At the recent NCSC One cybersecurity conference in The Hague it was on the big screen again: “people are the weakest link”! It appeared that especially users are fools who click on any link they can get their mouse on, connect their devices with any open wifi and in general don’t understand the slightest bit (or byte) about the delicate digital world. They make that world an unsafe place, with their curiosity, greed, lack of knowledge and laziness. Hey, even hackers use bad passwords!
Having worked in information security for quite a while, I tended to agree with the statement, but with a certain amount of uncertainty. Why are there so many other drivers for vulnerability in cybersecurity? Think of the many structural weaknesses in all layers of ICT and the increasing complexity of individual ICT components and ICT environments as a whole! Who is to say what is the weakest link of them all? And more problematic: if users are indeed the weakest link – and we have been saying that for quite a while – why haven’t we found a way to deal with that? People still are curious, greedy, unknowing and lazy. Ok, sometimes…
A thought then struck me and it stayed with me: users are people.  People have evolved only slightly the last seventy years. ICT on the other hand has evolved tremendously in this period! Could it be that we  – especially the ICT industry – have developed all kinds of technology that do not go well with known vulnerable human behaviour?
It would be interesting to see how we could make the use of ICT more secure by following the course of action of ordinary users. What would Pete or Maria do? Click on the hyperlink in the email message that interests them? Sounds pretty normal, but we don’t want Pete (nor Maria) to wander into a Watering Hole or drive-by-download website and infect our network. Can we prevent them from clicking? No, most probably not. People just do that, even security-savvy people. So the only real solutions seems to eliminate the possibility that the normal activity like clicking on a link causes danger for the users system or anyone elses. This is probably a technological intervention.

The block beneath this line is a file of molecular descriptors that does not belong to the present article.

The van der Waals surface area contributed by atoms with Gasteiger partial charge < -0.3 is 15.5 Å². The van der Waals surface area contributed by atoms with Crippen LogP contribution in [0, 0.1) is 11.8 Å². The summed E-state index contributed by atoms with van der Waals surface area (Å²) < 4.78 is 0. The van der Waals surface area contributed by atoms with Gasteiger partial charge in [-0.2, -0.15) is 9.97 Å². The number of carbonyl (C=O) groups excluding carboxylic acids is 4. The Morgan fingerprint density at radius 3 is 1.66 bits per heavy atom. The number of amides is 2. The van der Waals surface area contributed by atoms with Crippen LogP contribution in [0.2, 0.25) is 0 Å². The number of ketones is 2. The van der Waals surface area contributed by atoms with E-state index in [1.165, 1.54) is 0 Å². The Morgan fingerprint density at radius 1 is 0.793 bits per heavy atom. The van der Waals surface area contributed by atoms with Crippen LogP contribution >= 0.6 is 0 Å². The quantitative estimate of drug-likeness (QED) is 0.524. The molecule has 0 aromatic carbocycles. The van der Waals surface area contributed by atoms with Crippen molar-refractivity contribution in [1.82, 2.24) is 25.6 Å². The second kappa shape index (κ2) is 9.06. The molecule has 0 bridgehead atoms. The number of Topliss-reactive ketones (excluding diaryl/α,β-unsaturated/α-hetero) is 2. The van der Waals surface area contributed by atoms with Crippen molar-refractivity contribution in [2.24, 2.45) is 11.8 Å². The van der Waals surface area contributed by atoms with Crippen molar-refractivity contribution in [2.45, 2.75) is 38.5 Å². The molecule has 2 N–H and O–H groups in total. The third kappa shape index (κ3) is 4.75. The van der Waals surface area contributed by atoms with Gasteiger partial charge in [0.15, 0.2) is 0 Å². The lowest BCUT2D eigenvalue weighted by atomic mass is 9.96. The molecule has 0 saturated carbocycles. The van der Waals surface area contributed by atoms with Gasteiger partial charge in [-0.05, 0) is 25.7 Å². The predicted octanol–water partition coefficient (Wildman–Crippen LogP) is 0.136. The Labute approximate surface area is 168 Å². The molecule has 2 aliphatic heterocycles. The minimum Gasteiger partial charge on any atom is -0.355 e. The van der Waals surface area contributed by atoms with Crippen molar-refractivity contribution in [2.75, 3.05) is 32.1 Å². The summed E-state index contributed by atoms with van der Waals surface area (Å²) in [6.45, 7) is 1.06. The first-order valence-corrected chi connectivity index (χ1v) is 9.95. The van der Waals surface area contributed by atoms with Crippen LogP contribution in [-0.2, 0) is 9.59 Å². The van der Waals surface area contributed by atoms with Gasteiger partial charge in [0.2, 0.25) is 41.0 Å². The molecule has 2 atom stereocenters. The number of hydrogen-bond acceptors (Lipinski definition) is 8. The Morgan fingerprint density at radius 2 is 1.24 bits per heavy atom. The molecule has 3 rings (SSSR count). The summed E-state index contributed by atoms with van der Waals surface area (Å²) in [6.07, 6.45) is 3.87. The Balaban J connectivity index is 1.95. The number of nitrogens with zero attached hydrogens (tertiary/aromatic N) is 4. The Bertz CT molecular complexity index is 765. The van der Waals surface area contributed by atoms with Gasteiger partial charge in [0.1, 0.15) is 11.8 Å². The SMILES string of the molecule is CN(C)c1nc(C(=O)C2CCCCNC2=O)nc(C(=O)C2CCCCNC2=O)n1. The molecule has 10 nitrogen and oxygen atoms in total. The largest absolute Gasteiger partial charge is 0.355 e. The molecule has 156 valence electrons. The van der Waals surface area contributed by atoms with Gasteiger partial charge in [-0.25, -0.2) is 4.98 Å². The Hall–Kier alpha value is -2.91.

Easily said ofcourse, but that really is a big one… Seen in its full extent, that would imply cleaning up whole stacks of ICT, not just blocking Javascript or patch-up every week. That is a (too) huge challenge, as there is so much to fix. From not-exactly-100%-secure Internet protocols to information leaking apps. Apparently at the design, development and maintenance of ICT it is where things can be done better.
That brings up  a second thought: does this mean that we ICT (security) professionals are the real weakest link??
More on how to use user behaviour in a more positive way in the next blog!